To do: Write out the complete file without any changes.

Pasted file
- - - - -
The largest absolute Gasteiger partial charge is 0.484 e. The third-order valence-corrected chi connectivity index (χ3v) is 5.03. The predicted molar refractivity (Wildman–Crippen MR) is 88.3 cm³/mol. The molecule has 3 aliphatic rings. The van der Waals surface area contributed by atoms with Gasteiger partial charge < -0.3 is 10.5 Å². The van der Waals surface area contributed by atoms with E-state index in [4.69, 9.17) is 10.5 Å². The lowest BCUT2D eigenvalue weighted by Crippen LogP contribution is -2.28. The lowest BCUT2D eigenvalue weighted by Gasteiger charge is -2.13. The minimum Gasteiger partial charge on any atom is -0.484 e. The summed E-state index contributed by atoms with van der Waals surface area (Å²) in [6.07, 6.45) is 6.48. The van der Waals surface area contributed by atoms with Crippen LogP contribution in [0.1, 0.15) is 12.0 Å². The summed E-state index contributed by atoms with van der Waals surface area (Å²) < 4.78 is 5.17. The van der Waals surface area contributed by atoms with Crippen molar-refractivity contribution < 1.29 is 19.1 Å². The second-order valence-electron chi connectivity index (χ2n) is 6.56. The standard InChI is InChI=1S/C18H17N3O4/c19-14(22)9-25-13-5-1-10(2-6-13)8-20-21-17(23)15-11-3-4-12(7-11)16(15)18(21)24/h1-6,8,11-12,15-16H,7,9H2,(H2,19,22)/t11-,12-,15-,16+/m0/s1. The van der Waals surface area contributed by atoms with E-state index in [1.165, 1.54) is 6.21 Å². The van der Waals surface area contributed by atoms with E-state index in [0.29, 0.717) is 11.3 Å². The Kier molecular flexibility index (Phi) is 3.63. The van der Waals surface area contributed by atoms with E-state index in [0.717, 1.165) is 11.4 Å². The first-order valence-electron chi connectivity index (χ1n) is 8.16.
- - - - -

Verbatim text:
The largest absolute Gasteiger partial charge is 0.484 e. The third-order valence-corrected chi connectivity index (χ3v) is 5.03. The predicted molar refractivity (Wildman–Crippen MR) is 88.3 cm³/mol. The molecule has 3 aliphatic rings. The van der Waals surface area contributed by atoms with Gasteiger partial charge < -0.3 is 10.5 Å². The van der Waals surface area contributed by atoms with E-state index in [4.69, 9.17) is 10.5 Å². The lowest BCUT2D eigenvalue weighted by Crippen LogP contribution is -2.28. The lowest BCUT2D eigenvalue weighted by Gasteiger charge is -2.13. The minimum Gasteiger partial charge on any atom is -0.484 e. The summed E-state index contributed by atoms with van der Waals surface area (Å²) in [6.07, 6.45) is 6.48. The van der Waals surface area contributed by atoms with Crippen LogP contribution in [0.1, 0.15) is 12.0 Å². The summed E-state index contributed by atoms with van der Waals surface area (Å²) < 4.78 is 5.17. The van der Waals surface area contributed by atoms with Crippen molar-refractivity contribution < 1.29 is 19.1 Å². The second-order valence-electron chi connectivity index (χ2n) is 6.56. The standard InChI is InChI=1S/C18H17N3O4/c19-14(22)9-25-13-5-1-10(2-6-13)8-20-21-17(23)15-11-3-4-12(7-11)16(15)18(21)24/h1-6,8,11-12,15-16H,7,9H2,(H2,19,22)/t11-,12-,15-,16+/m0/s1. The van der Waals surface area contributed by atoms with E-state index in [1.165, 1.54) is 6.21 Å². The van der Waals surface area contributed by atoms with E-state index in [0.29, 0.717) is 11.3 Å². The Kier molecular flexibility index (Phi) is 3.63. The van der Waals surface area contributed by atoms with E-state index in [0.717, 1.165) is 11.4 Å². The first-order valence-electron chi connectivity index (χ1n) is 8.16.